Reading sonar fish finders - Can it help our fishing?

Discussion in 'Stillwater' started by Drifter, Sep 5, 2013.

  1. I have been having a lot of fun with my new to me (used) sonar-gps fish finder and thought I would share!

    First, knowing the thermo-cline level really helps, when on anchor fish show up in lines because they stay in the finder cone for a long time.

    The thermal-cline level is where the clutter stops!

    These pictures are on anchor in a strong wind so the finder shows weaving in all the pictures from the boat going up and down, from the fish to the bottom. fish throw off a color with these color fish finders because they are a harder surface for the pings to bounce off! the bottom can also be seen as hard or soft by how much color or what color is shown and how deep the soft mud goes!

    This is salmon and steelhead in a stillwater above Bonneville that I have been fishing. when trout fishing the color is much smaller in the fish but is still there so you can tell weeds and other clutter from fish!

    In these photo's notice the thermo clutter from hot water ends at 6 or 7 feet! notice where some of the fish are! My guess was that the salmon were deep and the lines up high are steelhead moving slower, the blobs on bottom (school of fish) must of been moving much faster! Also when using sonar it's the depth of the signal (how deep it is not how long) or color that shows how big the fish are. reason why I figure the deeper blobs are salmon, much thicker signals!

    What depth would you fish at?

    sexi steal 049.jpg sexi steal 051.jpg

    Steelhead (stillhead) and Chinook with indicators in stillwaters!

    sexi steal 039.jpg sexi steal 036.jpg sexi steal 045.jpg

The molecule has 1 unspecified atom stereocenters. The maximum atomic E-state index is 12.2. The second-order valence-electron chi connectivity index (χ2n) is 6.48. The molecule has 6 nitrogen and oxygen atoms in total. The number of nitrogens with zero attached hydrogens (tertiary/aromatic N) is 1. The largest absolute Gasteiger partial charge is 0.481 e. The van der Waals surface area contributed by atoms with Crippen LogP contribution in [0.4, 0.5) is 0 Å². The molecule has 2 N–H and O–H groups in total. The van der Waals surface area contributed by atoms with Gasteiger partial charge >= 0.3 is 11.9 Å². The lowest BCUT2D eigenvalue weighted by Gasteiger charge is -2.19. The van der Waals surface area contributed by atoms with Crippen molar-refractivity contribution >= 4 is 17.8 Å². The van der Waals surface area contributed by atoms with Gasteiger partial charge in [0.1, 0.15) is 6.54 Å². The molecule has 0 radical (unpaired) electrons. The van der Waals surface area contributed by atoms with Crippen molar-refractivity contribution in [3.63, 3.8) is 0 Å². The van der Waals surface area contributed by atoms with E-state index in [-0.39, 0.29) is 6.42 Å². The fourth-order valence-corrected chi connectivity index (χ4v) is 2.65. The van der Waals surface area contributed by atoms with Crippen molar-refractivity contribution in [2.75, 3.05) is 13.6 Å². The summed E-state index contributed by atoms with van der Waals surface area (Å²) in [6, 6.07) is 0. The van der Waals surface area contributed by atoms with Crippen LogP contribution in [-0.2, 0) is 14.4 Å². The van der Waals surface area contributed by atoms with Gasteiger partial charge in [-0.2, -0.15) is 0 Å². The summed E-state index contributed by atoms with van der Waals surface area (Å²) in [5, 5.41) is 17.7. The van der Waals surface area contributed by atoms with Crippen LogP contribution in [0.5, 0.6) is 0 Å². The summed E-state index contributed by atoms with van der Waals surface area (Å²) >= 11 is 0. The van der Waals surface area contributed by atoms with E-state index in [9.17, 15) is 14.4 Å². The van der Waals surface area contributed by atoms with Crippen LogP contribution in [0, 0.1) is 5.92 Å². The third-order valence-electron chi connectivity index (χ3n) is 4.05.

Bartfly, aplTyler, GAT and 1 other person like this.
  2. Beautiful fish and a cool situation for sure.... I don't see a thermocline though.... it will show up as a faint. crisp horizontal line..... with the sharp water temp change the sonar will pick up the resulting density change..
  3. I see a lot of surface crud and bubbles. That's what the first 5 feet usually is. If the sensitivity is cranked up there's a lot of surface crud showing. If the sensitivity is turned down so the surface crud goes away it also does away with a lot of marginal fish returns.

    The second screen print looks like fish at two levels.
    Rudedawg and pond monkey like this.
  4. I'll start by hanging my bugs about an IRA length, and then move down a foot or so from there. After that I'll hang them straight down to 17' and hang on.
  5. You know what would be nice? An actual set of instructions on how to actually use the damned things. How hard would it be to include a CD or DVD with each unit that explained all the features and operation? I have 3 different units and have owned a total of 6 by now and not one came with adequate instructions. I'm sure I could figure some of that shit out if I just sat in my boat and scanned through screens but once I'm on the water there is just one thing on my mind and it ain't trying to decipher some electronic wet dream.